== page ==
Find Help, Find Hope!

Our Staff Members and Volunteers

Julia Barragan –
NAMI Youth Mental Health Program Coordinator
I graduated from Sonoma State with my B.A. in Liberal Studies and a minor in Women’s and Gender Studies. I’ve worked at NAMI for one year and am involved with NAMI because I am passionate about helping people access adequate mental health resources.
Susan Dunn –
NAMI Education & Support Services Manager
With more than 25 years of developing resiliency through Sonoma County nonprofits, I joined NAMI in 2018. I have an M.A. in psychology from Sonoma State University, and am a Mind-Body Medicine Facilitator. Every day I see the positive difference NAMI makes in the lives of individuals and families, and it is an honor to serve our community.
Nicholas Fierro –
NAMI Project Specialist
I graduated from Washington University in St. Louis and have been with NAMI since 2018, when I started as a volunteer. I joined because I wanted to help people in my community access mental health care and advocate for people living with mental illness, as well as their families.
Jason Gallock –
NAMI Connection Recovery Support Group Facilitator
Jason leads two Connection support groups every Thursday.
Jim Glover –
NAMI Warmline Specialist
I worked as a psychiatrist from 1973 to 2016. Most of my time working was spent with county mental health services, including fifteen years in a small inpatient facility. I’ve worked with NAMI for three years on the Warmline and more recently, the Family Support Group.
Debra Iervolino –
NAMI Warmline Specialist
I am a wife of 34 years and mother of four. After years of challenging situations, taking a Family to Family class in 2012 was very instrumental in helping my husband and I to support our eldest son who was finally diagnosed with paranoid schizophrenia. Our ohana will always be grateful to NAMI Sonoma County for the knowledge, wisdom and understanding imparted to us.
Jane Jackson –
Volunteer Office Assistant
Fifteen years ago, I came to NAMI as a volunteer, after experiencing symptoms of mental illness. I wanted to help people who have been through the same things I had: hospitalization, medications and seeing a psychiatrist. In my spare time I like to study nutrition, go hiking and read books. My favorite expression: “Do little things with great love.”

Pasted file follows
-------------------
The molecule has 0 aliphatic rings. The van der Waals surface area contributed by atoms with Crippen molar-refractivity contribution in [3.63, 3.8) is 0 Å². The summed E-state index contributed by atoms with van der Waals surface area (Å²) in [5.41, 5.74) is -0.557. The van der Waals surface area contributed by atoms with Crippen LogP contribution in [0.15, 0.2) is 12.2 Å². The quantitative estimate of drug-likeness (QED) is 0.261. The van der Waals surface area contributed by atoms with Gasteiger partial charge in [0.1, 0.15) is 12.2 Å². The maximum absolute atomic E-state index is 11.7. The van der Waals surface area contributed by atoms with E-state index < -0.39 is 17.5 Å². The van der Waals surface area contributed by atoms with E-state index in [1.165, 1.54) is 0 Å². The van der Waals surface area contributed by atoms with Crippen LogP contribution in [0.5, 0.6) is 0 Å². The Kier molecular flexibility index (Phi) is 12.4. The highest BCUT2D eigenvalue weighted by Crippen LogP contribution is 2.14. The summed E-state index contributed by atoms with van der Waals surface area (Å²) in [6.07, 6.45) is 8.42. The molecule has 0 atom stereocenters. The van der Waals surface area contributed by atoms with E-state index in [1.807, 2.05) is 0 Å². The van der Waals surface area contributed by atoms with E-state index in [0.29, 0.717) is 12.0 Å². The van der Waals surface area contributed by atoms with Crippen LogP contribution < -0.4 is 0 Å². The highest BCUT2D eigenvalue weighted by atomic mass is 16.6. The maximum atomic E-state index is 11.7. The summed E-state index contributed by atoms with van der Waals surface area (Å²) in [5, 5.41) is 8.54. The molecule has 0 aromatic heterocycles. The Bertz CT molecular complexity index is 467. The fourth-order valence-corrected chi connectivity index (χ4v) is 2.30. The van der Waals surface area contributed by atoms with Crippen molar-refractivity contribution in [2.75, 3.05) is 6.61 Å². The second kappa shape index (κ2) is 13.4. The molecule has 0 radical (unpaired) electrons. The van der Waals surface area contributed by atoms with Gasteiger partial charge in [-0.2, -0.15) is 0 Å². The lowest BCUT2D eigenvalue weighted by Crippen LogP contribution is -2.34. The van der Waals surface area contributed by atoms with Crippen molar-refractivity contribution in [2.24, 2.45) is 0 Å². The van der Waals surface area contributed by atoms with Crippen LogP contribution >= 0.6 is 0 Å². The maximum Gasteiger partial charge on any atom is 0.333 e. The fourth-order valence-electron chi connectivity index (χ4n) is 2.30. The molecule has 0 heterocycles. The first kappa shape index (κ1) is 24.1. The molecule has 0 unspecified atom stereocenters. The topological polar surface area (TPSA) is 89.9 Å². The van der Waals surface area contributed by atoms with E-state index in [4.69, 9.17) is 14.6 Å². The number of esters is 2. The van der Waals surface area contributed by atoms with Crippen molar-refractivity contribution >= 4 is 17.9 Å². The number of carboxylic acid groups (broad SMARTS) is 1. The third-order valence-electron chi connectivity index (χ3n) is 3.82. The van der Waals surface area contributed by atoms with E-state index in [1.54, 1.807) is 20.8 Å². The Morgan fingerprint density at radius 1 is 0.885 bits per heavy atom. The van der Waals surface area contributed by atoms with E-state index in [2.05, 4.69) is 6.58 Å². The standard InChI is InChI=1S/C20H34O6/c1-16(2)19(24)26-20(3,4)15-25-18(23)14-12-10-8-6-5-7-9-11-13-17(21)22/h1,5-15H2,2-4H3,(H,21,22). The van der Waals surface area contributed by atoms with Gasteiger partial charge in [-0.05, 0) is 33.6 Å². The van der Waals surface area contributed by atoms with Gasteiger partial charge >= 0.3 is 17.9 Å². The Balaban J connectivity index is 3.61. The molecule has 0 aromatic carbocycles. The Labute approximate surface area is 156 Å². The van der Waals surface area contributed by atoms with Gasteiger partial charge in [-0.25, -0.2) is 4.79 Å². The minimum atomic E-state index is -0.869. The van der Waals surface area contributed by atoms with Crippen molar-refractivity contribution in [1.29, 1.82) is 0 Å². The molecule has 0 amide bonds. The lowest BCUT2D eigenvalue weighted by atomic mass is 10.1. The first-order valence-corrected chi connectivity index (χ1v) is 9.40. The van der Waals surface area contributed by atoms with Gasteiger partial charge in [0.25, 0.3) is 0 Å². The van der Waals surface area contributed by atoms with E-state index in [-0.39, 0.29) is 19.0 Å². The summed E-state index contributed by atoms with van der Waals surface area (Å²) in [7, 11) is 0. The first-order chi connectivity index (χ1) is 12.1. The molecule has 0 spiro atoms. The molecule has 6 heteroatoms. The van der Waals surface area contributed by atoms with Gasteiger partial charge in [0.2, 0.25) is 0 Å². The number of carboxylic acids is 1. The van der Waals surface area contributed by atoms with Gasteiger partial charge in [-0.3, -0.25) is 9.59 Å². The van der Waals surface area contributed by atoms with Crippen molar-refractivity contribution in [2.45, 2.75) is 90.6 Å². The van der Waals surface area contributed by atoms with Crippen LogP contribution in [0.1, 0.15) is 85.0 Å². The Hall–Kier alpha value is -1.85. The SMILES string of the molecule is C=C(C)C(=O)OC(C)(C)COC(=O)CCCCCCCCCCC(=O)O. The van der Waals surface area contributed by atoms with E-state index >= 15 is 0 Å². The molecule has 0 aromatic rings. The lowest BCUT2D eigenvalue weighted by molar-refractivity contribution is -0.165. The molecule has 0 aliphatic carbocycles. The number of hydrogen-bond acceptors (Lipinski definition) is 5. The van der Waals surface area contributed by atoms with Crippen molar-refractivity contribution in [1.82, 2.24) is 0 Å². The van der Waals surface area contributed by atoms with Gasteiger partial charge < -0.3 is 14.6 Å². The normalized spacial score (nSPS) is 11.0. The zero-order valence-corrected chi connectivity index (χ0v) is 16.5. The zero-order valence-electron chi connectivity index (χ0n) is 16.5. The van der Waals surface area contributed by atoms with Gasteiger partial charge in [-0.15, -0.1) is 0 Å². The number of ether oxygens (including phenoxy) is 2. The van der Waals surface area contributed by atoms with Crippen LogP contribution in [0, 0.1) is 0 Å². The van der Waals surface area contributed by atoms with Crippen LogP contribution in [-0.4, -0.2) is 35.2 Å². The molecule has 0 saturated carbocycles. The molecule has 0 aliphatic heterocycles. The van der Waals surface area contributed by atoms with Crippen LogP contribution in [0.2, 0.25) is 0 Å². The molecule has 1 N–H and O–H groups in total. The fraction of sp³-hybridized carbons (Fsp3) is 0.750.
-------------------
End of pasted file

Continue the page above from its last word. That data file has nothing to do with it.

Gregg Jann –
NAMI In Our Own Voice Presenter
I’ve been presenting In Our Own Voice since 2011. At NAMI I can expand on my mental health work; In Our Own Voice gives me the opportunity connect with audiences as a teacher. I also publish books and blogs on political science and mental health topics. I love being associated with NAMI!
Megan McDaniel –
NAMI Warmline Coordinator
I joined NAMI in 2018 because I wanted to give back to the mental health community in a meaningful way. In 2019, I earned my B.A. in Psychology from UC Berkeley. It has been a privilege to be involved with NAMI and to watch how our support and educational services positively impact those affected by a mental health condition.
Kelsey O’Brien –
NAMI Warmline Specialist
I have admired the work NAMI has been doing for years and began volunteering to help others and educate on mental health. I graduated from Sonoma State in Spring 2020 with my degree in Psychology and began working as a counselor in a crisis residential unit. Through this and my experience as a foster parent I have seen first hand the benefits of quality mental health care and hope to extend support to people in need and to further end the stigma surrounding mental health needs.
Maricruz Oviedo –
NAMI Warmline Specialist
I am a first-generation college student at Sonoma State University with a double major in Spanish and Human Development, approaching graduation in Spring 2021. I joined NAMI because I aspire to support multilingual communities helping them to access mental health resources and by providing information for themselves and their loved ones.
Mary-Frances Walsh –
NAMI Sonoma County Executive Director
I came to NAMI with the experience of having lost my father to suicide as a young adult. Years later, I came to NAMI Sonoma County with a graduate degree in public health and past professional experience in hospital administration in New York City and Chicago. To me, mental illness is a family affair. Seeking help early, when hope for recovery is best, requires awareness, education, information and support. These drive my commitment to NAMI’s programs and to the community we serve.

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